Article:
As Professor Rob Schorman looks over his prepared slides, students begin filing into the crowded auditorium, and even more join the Webex session to attend virtually. His pupils eagerly await his lecture, excited to gain a new perspective on the decade of their childhood — but this isn’t a Miami Plan course, and the decade isn’t the 2000s.
It’s a class in the Institute for Learning in Retirement about the 1950s.
Miami University’s Institute for Learning in Retirement (ILR) is a nonprofit, educational organization that offers a broad range of classes and special events for anyone over the age of 50. There are no tests, homework or grades — just the pure enjoyment of learning.
Students pay a semester fee and are eligible to take as many classes as they want. In the spring of 1997, when the program first launched, it had 10 courses, all located in Oxford. Twenty-seven years later, the ILR offers between 60 and 70 courses per semester on average — some in Oxford, some in West Chester and others online.
In addition to semester classes, the ILR also offers special events like bus trips, special lectures and walking tours, all of which are open to non-members but may include an additional cost.
Learning (and teaching) for life
Sue Bartow is a retired professor who earned her Ph.D. at Miami and taught at Thomas More College. She heard about the ILR from friends and began taking classes two years ago.
“The topics are really important and interesting and fun,” Bartow said. “There’s no homework or tests; you’re just taking them because you’re interested in them.”
Some classes, like “Reading ‘Mrs. Dalloway’” and “Paris: 2,000 Years of Planned Beauty” are for fun, learning and keeping the mind sharp. Others, however, are geared toward skills needed in retirement age — from learning how to digitize photographs, to health care advice, to financial estate planning.
Bartow said the civics and modern politics courses have been the most valuable to her because they encourage discussion between those of different viewpoints. She said the staff at the ILR makes enrolling in and attending courses headache-free.
Rob Schorman is a retired history professor at Miami’s Middletown campus. He’s an instructor at the ILR, volunteers as a tech lead and even takes a couple courses each semester.
This fall, Schorman is teaching “2008: The Hinge of History.” The course will dive into the major events of that year and how they continue to affect our politics, economy and society today.
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Schorman said he enjoys teaching at the ILR because he gets to do the enjoyable parts of teaching without the less enjoyable ones like grading, plagiarism and so forth.
“When you’re teaching a traditional college class, you have to worry about assessments and a bunch of other administrative things,” Schorman said. “But in terms of the content, and trying to figure out what’s really important about a subject and then figuring out the best way to explain that, it’s the same process.”
Mindfulness in the ILR
Katherine Abbott, a professor of gerontology and executive director of the Scripps Gerontology Center at Miami, has been teaching in the ILR on-and-off for the past decade. One of her favorite courses to teach is “Introduction to Zentangle,” an artistic process of creating images by drawing repetitive patterns. Abbott likes that her course can draw students in for a variety of reasons and offer several different benefits.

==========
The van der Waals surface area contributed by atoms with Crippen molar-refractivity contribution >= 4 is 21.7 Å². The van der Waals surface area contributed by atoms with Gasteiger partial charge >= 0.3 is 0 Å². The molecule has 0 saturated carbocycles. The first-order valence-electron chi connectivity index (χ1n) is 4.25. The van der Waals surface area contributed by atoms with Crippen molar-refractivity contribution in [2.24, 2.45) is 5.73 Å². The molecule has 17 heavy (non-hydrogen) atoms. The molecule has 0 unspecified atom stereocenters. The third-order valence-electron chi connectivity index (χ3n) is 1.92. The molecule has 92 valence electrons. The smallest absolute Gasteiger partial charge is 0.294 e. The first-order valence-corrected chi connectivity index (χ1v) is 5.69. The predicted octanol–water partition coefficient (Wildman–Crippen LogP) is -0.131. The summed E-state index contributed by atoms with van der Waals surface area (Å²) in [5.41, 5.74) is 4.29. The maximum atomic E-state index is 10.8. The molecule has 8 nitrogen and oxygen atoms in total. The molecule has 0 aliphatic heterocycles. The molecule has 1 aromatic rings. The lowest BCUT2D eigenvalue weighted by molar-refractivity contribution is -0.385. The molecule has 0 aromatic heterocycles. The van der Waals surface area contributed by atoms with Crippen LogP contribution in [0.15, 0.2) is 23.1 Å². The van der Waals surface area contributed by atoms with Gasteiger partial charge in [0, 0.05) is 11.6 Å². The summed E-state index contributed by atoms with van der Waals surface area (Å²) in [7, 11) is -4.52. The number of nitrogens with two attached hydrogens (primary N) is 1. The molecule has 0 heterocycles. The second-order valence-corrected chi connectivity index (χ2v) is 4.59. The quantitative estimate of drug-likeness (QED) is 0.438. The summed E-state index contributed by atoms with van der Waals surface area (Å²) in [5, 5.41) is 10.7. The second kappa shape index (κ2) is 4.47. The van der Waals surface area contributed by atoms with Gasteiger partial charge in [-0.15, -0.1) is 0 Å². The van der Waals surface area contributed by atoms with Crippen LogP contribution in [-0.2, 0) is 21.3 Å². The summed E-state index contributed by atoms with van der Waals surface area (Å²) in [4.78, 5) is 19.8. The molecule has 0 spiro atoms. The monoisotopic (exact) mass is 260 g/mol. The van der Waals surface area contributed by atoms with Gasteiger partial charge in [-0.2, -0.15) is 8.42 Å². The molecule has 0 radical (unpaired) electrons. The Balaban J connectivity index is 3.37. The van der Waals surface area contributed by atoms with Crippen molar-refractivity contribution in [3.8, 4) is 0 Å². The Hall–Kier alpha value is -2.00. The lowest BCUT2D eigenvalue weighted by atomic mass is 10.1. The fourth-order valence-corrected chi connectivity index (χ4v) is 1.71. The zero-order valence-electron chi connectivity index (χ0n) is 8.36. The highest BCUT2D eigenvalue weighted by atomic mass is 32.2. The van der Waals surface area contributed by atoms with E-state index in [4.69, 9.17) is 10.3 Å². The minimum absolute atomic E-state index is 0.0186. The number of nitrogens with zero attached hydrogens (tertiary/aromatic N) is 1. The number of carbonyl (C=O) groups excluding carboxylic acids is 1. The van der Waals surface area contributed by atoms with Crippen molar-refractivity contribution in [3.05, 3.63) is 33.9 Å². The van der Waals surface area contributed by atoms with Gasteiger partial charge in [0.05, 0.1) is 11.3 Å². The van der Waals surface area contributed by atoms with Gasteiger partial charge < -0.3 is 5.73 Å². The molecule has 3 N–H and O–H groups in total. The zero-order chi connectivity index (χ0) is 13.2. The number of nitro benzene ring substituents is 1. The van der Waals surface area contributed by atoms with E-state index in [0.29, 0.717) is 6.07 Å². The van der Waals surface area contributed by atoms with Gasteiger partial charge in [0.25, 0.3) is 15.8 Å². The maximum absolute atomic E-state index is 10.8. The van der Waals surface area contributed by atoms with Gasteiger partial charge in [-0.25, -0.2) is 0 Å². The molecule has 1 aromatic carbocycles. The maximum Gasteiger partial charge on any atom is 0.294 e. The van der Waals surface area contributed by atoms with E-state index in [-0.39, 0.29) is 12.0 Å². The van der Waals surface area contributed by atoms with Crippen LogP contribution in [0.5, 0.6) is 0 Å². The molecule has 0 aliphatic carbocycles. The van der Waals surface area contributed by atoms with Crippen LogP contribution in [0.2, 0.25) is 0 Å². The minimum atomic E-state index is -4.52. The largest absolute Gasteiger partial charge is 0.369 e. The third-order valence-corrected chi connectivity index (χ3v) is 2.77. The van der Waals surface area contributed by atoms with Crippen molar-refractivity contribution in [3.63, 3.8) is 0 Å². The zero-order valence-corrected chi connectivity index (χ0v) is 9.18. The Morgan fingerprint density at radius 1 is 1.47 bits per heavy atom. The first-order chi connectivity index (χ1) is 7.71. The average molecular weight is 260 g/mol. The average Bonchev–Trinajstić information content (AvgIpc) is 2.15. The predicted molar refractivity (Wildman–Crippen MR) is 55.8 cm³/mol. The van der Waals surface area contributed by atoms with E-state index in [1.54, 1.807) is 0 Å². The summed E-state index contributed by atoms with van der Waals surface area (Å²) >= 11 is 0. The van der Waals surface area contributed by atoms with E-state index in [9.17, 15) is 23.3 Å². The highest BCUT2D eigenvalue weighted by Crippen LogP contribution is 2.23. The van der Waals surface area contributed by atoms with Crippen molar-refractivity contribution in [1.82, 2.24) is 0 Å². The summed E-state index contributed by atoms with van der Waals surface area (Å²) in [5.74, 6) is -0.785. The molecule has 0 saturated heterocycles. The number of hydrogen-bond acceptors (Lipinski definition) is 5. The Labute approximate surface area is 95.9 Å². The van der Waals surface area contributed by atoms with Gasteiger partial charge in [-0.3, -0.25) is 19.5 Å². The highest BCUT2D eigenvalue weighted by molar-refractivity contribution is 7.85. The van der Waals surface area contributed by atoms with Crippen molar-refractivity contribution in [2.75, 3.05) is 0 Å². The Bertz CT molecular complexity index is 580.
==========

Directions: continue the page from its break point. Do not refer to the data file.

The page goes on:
“Some people do it as an artistic outlet. Some people may use it to practice mindfulness because you’re paying attention on purpose in the current moment,” Abbott said. “What I hear [ILR students] say is that they like learning new things, so this engages them in ways they haven’t been engaged in before.”
Additionally, Zentangle can be easily modified to make it a more accessible activity. Abbott said they adapt the course materials for students who have challenges with their fine motor skills to make sure they can participate.
ILR instructors volunteer their time to teach these courses, and the ILR pays for supplies and for special events. The students bring the enthusiasm.
“One of the cool things about being a human is that we have the privilege of life-long learning,” Abbott said. “It allows us to recreate ourselves over and over again.”
Bouncing back from the COVID-19 pandemic
Like most organizations, the ILR had its own difficulties rebounding from the COVID-19 pandemic. Beyond having a less technologically advanced student body, it also had to grapple with having more vulnerable and immunocompromised individuals who didn’t feel comfortable returning in-person even as restrictions were lifted. Judy Macke, the program manager of ILR, said the people in the program were unfamiliar with Zoom and couldn’t switch like the regular student body did.
The ILR lost the spring 2020 semester, but Macke and her team worked all summer to make sure they could offer online courses in the fall, teaching instructors and members how to join meetings, use chat rooms and share screens.
Despite the pandemic’s momentary setback, Macke sees a silver lining: the expanded geographical reach of the ILR. The online offerings have allowed Miami alumni to participate from locations spanning across the coasts of the U.S. and even to Italy. Macke said local retirees who may not be able to make it in-person every day also benefit from the expanded modalities.
Macke said the ILR is unique in that it brings so much life and background into one room.
“We're reintroducing students to the classroom environment, including those who might never have experienced a college classroom before,” Macke said. “After all of that life that was lived, and all those careers that were worked, now they get to do in retirement what they truly find joyful.”
Registration for the fall 2023 semester opens on Sept. 5. Information about classes and memberships can be found on the ILR website.